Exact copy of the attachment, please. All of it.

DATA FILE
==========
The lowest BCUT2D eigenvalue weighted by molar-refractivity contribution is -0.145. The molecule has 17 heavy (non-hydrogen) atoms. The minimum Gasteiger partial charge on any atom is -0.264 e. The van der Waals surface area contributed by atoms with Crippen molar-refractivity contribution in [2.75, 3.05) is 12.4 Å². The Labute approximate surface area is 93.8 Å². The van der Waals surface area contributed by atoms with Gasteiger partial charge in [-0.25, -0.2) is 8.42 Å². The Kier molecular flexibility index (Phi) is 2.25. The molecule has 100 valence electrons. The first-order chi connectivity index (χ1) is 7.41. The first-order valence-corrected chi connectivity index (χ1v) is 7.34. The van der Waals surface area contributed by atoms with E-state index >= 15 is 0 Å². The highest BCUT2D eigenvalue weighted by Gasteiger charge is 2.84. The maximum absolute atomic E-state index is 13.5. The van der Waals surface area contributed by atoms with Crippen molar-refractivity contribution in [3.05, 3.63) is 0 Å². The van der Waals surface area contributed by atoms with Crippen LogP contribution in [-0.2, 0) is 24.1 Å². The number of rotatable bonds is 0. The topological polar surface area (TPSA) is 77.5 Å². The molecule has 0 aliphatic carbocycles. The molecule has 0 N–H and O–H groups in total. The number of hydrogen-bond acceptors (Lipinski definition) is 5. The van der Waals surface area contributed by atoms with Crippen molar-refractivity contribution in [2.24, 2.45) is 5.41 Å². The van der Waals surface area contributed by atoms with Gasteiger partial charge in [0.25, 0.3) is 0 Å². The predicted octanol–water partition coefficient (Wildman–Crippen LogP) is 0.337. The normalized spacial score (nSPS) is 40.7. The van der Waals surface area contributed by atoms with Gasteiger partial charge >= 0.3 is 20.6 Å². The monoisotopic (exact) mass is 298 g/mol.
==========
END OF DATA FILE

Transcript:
The lowest BCUT2D eigenvalue weighted by molar-refractivity contribution is -0.145. The molecule has 17 heavy (non-hydrogen) atoms. The minimum Gasteiger partial charge on any atom is -0.264 e. The van der Waals surface area contributed by atoms with Crippen molar-refractivity contribution in [2.75, 3.05) is 12.4 Å². The Labute approximate surface area is 93.8 Å². The van der Waals surface area contributed by atoms with Gasteiger partial charge in [-0.25, -0.2) is 8.42 Å². The Kier molecular flexibility index (Phi) is 2.25. The molecule has 100 valence electrons. The first-order chi connectivity index (χ1) is 7.41. The first-order valence-corrected chi connectivity index (χ1v) is 7.34. The van der Waals surface area contributed by atoms with E-state index >= 15 is 0 Å². The highest BCUT2D eigenvalue weighted by Gasteiger charge is 2.84. The maximum absolute atomic E-state index is 13.5. The van der Waals surface area contributed by atoms with Crippen molar-refractivity contribution in [3.05, 3.63) is 0 Å². The van der Waals surface area contributed by atoms with Crippen LogP contribution in [-0.2, 0) is 24.1 Å². The number of rotatable bonds is 0. The topological polar surface area (TPSA) is 77.5 Å². The molecule has 0 aliphatic carbocycles. The molecule has 0 N–H and O–H groups in total. The number of hydrogen-bond acceptors (Lipinski definition) is 5. The van der Waals surface area contributed by atoms with Crippen molar-refractivity contribution in [2.24, 2.45) is 5.41 Å². The van der Waals surface area contributed by atoms with Gasteiger partial charge in [0.25, 0.3) is 0 Å². The predicted octanol–water partition coefficient (Wildman–Crippen LogP) is 0.337. The normalized spacial score (nSPS) is 40.7. The van der Waals surface area contributed by atoms with Gasteiger partial charge >= 0.3 is 20.6 Å². The monoisotopic (exact) mass is 298 g/mol.